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The ski industry is surprisingly large with Australians flying over the Tasman Sea for the skiing each season 9even for short weekend ski breaks).
There are many ski fields of all types from small club fields to large commercial operations with accommodation in the nearby towns. Usually the visitor has to travel daily up to the mountain for access to the fields, but that also enables the visitor to feel free to trip around and visit other fields nearby.
The season starts in late June, early July and lasts around three months. The weather obviously is cold, the days short and the roads dangerous with chains having to be fitted to negotiate them safely. But when the weather clears there are many fine days that follow for the enthusiast to get among the wonderful powder snow and enjoy great skiing.
Olympic and World Championship ski squads from countries such as Japan, Austria and others come to New Zealand for their off season competitive training. These countries have found that by training here in the Northern Hemisphere summer, they will improve and have a better chance of a podium placing in competition.
The country can be divided up into the North Island with its Ruapehu ski area, and the South Island with its more numerous ski areas. Canterbury has many fields, as well there are the Mackenzie fields and the Southern Lakes ski fields.
NORTH ISLAND SKIING
The two commercial fields are Whakapapa and Turoa, both of them being high up on Mt Ruapehu, which is conveniently situated in the middle of the North Island, and is easily accessible by road and interestingly enough, by rail. However, early in the season both fields can suffer from exposure to some fairly bad weather and be easily shut down although, spring conditions are usually more settled.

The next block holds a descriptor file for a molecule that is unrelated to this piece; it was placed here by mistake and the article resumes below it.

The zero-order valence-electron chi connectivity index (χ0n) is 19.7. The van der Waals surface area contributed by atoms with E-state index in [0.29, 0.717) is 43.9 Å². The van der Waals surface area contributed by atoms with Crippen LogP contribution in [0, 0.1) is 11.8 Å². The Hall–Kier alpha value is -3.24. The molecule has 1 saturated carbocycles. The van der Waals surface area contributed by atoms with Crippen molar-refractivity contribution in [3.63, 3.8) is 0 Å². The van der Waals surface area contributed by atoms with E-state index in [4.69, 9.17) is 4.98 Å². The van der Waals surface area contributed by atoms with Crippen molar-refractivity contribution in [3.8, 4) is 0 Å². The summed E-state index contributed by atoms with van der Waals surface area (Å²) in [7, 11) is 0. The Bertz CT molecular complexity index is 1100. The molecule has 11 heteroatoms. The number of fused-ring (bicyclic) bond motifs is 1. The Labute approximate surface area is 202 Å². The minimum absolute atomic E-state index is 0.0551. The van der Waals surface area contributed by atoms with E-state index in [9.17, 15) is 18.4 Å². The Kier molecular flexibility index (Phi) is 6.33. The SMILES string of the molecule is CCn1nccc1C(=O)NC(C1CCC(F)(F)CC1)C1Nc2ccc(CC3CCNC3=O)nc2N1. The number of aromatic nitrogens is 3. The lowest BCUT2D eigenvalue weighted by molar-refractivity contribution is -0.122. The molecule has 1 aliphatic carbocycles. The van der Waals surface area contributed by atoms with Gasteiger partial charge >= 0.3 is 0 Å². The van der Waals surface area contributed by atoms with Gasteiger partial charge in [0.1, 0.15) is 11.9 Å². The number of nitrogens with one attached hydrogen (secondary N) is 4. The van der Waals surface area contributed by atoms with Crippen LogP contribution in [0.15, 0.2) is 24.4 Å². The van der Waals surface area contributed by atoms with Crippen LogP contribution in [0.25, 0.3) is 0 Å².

This is a great place to ski and for good reason is a lifetime favourite of many Kiwis. It has many and varied runs, from learners through to expert double black diamond slopes. It’s a well-developed field with ski and board instruction, rental equipment, cafes and affordable on-field club accommodation that can be accessed by the public.
On the Southern slopes of the mountain, with 722 metres vertical lift it has a substantial presence. Ohakune is the ski village at the base of the mountain and has all the necessary accommodation, cafes and equipment hire that you would expect. The field has a five month season, with some excellent spring skiing, which is by far the longest ski season in the country.
SOUTH ISLAND SKIING
These ski fields have long periods of dry settled weather and while originally, ski clubs using voluntary labour built many of them, mostly they are now well-developed commercial enterprises.
The area has many smaller fields, and Mt Hutt, with 683 metres of vertical height, is the local giant, but all are popular with first time and seasoned skiers. The nearby village of Methven has been totally transformed by the industry.
The Selwyn District is home to six ski areas, 5 of them on the one stretch of road. Porters is the closest ski area to Christchurch at just 99km from the International Airport on highway 73 (The Great Alpine Highway). Mt Cheeseman, Broken River, Craigieburn Valley and Temple Basin are the other four mountains on the Great Alpine Highway each with their own unique terrain and atmosphere. Mt Cheeseman has a reputation as a family field where Broken River is a club field with a laid back atmosphere. Craigieburn and Temple Basin have reputations as big mountain Meccas with their steep and raw terrain attracting the more adventurous skiers. Likewise Mt Olympus is also known for it's big mountain terrain and can be found between Lake Lyndon and Methven. If you're a comfortable skier or snowboarder be sure to check out the infamous kiwi "rope tows", they're a great way of getting up the mountain once you're use to them but some people take a little while to master them.